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648 S.E.2d 71

No. 33171   -   State of West Virginia v. Julian R. Smith.

Albright, Justice, concurring:

      I fully agree with the outcome reached by the majority in this case as the defendant was denied a fair trial due to the State's failure to disclose information which was not only relevant to the preparation of the defense plan but is also required by the West Virginia Rules of Criminal Procedure (See footnote 1) and ordered by the trial court. (See footnote 2)

      What is most disconcerting about this case is that the State refused to disclose three significant pieces of information which the defense had specifically and repeatedly requested by pretrial motion in order to adequately prepare a trial defense. As the majority opinion makes clear, the State failed not only to disclose the rebuttal witness, it withheld the statement the rebuttal witness had initially given to the police directly related to the defendant's alibi defense, and it apparently lied about any type of plea agreement offered to the witness in exchange for his rebuttal testimony. The dissent questions that manifest necessity for a mistrial exists because it examines each of these omissions separately and therefore dilutes the cumulative significance of the State's improper actions. It is that cumulative effect of the State's willful or inadvertent suppression of this evidence that establishes such necessity which demands that a new trial be had. For some reason the dissent refuses to acknowledge that the State's actions created a less than level playing field by withholding information that could prove beneficial to the development of the defense. The dissent filed in the case compounds the willingness to require the effects of the State's intransigence by proceeding to divine what the jury might have done had the defense been given a level playing field. That is a flight of fantasy in which we should not participate.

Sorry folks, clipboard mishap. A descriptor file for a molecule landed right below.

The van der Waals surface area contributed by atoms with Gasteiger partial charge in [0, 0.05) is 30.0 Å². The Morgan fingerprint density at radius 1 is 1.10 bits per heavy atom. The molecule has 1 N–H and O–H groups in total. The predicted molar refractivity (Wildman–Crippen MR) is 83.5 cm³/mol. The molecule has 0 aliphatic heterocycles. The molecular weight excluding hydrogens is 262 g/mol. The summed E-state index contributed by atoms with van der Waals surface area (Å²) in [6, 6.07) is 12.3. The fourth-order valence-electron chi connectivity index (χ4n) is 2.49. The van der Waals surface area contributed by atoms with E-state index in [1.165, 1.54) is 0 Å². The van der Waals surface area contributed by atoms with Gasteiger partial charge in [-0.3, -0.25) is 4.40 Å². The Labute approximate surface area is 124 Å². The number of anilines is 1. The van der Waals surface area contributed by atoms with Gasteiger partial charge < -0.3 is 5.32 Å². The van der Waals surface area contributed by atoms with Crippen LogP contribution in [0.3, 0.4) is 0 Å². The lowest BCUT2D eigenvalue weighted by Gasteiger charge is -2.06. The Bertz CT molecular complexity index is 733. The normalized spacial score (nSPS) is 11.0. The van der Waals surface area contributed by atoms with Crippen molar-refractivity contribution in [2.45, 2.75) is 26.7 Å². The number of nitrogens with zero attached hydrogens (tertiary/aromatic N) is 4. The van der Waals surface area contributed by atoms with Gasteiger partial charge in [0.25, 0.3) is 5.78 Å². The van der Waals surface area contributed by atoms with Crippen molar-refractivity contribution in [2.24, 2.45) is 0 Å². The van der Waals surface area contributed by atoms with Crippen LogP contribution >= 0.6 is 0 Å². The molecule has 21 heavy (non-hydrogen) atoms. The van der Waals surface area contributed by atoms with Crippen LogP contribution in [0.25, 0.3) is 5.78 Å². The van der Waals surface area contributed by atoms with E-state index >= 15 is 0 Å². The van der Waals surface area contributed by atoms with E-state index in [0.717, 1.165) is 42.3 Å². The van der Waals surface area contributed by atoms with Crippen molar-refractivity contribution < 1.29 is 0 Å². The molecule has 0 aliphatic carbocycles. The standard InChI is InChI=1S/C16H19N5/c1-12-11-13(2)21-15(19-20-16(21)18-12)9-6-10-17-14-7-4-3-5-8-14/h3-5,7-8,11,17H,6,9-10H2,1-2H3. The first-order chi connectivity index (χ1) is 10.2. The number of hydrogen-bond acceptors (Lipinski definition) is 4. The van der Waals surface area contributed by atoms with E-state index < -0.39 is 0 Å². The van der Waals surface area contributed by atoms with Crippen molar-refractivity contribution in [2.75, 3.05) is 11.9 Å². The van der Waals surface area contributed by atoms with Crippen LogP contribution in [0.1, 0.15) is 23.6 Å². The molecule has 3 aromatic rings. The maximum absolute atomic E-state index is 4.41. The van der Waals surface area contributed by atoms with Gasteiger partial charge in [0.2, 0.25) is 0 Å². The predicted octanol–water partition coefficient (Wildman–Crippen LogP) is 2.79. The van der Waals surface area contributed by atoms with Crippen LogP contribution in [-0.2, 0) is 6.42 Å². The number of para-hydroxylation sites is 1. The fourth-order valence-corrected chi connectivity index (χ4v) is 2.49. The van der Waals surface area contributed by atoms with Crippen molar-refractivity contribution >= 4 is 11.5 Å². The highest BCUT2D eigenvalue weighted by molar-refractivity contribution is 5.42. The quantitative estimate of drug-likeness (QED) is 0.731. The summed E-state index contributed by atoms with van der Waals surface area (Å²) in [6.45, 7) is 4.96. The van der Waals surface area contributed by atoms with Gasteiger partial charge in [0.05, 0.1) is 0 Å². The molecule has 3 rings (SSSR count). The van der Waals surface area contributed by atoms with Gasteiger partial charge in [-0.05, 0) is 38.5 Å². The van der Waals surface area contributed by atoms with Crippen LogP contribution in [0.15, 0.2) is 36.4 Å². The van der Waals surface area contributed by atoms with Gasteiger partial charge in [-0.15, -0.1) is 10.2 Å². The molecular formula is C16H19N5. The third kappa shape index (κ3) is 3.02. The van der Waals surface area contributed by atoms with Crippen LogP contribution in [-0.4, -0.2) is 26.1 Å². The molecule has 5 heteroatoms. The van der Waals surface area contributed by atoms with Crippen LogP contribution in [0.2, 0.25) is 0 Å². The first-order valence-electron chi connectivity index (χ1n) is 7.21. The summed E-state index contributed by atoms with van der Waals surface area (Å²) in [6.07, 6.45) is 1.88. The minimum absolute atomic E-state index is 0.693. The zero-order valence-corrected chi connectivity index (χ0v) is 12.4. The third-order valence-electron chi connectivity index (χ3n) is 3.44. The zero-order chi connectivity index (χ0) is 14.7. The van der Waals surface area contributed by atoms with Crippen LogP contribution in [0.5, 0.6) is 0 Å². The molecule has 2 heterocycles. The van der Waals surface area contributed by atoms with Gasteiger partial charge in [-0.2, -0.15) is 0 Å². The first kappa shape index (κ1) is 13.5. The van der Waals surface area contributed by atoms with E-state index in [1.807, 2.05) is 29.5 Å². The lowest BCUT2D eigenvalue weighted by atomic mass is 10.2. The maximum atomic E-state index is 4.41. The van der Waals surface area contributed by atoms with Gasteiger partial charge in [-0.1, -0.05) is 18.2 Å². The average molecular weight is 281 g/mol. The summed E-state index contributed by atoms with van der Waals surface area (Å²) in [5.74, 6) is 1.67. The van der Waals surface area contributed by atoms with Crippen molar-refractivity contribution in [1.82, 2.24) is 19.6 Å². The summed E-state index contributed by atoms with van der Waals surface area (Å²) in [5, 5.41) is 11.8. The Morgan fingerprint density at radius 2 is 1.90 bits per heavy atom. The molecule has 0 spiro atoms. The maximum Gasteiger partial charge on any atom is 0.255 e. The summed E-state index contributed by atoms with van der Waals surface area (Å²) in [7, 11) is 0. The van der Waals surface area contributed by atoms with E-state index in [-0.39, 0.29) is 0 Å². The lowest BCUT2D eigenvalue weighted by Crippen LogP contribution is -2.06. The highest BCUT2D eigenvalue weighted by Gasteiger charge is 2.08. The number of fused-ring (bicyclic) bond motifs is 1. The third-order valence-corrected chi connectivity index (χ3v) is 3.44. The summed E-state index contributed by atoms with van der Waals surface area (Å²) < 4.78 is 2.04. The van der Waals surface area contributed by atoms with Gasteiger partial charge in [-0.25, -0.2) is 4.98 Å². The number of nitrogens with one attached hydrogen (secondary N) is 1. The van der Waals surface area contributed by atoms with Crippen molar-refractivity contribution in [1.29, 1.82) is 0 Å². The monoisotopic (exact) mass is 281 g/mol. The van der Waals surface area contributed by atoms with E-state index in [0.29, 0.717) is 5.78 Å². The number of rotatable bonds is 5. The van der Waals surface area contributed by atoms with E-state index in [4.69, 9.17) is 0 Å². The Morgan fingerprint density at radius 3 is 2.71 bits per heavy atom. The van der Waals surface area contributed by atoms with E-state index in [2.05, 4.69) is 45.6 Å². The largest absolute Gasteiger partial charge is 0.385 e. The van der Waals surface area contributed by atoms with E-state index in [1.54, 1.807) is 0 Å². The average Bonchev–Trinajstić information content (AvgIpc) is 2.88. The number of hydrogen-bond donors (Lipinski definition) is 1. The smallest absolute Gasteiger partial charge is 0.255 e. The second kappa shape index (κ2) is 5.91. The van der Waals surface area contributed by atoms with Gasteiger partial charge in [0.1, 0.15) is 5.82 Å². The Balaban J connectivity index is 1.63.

Our system of justice, based on the rudimentary principle that a person is considered innocent until fairly proven guilty, was respected and preserved by the decision reached in the majority opinion. Accordingly, I concur.

      I am authorized to state that Justice Starcher joins in this concurring opinion.

Footnote: 1
      See e.g. W.Va. R. Crim. P. 12.1(b) (requiring disclosure by the State of witnesses to be relied on to rebut defendant's alibi witnesses.)
Footnote: 2
      See State v. Smith, ____W.Va. ____, ____, ____ S.E.2d ____, ____, 2007 WL 1729991 * n.3 ( June 13, 2007).